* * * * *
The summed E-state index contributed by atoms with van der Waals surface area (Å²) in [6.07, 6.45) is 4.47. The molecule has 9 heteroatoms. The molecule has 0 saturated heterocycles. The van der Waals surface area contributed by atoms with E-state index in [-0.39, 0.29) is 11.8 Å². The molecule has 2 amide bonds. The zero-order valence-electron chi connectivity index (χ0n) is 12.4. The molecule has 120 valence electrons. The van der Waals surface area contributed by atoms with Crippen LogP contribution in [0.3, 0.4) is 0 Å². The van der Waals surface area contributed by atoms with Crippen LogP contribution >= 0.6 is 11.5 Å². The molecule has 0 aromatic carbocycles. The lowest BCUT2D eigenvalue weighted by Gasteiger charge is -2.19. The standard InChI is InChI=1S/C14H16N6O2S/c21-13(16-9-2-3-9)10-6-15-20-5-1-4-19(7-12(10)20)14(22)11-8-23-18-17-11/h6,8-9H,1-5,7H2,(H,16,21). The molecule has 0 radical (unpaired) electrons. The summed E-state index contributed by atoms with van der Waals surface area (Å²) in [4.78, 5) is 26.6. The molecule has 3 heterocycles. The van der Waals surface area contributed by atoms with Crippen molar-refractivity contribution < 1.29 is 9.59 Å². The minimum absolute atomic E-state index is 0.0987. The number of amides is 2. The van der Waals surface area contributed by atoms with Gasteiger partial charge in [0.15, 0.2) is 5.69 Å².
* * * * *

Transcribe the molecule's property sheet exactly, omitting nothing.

The summed E-state index contributed by atoms with van der Waals surface area (Å²) in [6.07, 6.45) is 4.47. The molecule has 9 heteroatoms. The molecule has 0 saturated heterocycles. The van der Waals surface area contributed by atoms with E-state index in [-0.39, 0.29) is 11.8 Å². The molecule has 2 amide bonds. The zero-order valence-electron chi connectivity index (χ0n) is 12.4. The molecule has 120 valence electrons. The van der Waals surface area contributed by atoms with Crippen LogP contribution in [0.3, 0.4) is 0 Å². The van der Waals surface area contributed by atoms with Crippen LogP contribution >= 0.6 is 11.5 Å². The molecule has 0 aromatic carbocycles. The lowest BCUT2D eigenvalue weighted by Gasteiger charge is -2.19. The standard InChI is InChI=1S/C14H16N6O2S/c21-13(16-9-2-3-9)10-6-15-20-5-1-4-19(7-12(10)20)14(22)11-8-23-18-17-11/h6,8-9H,1-5,7H2,(H,16,21). The molecule has 0 radical (unpaired) electrons. The summed E-state index contributed by atoms with van der Waals surface area (Å²) in [4.78, 5) is 26.6. The molecule has 3 heterocycles. The van der Waals surface area contributed by atoms with Crippen molar-refractivity contribution < 1.29 is 9.59 Å². The minimum absolute atomic E-state index is 0.0987. The number of amides is 2. The van der Waals surface area contributed by atoms with Gasteiger partial charge in [0.15, 0.2) is 5.69 Å².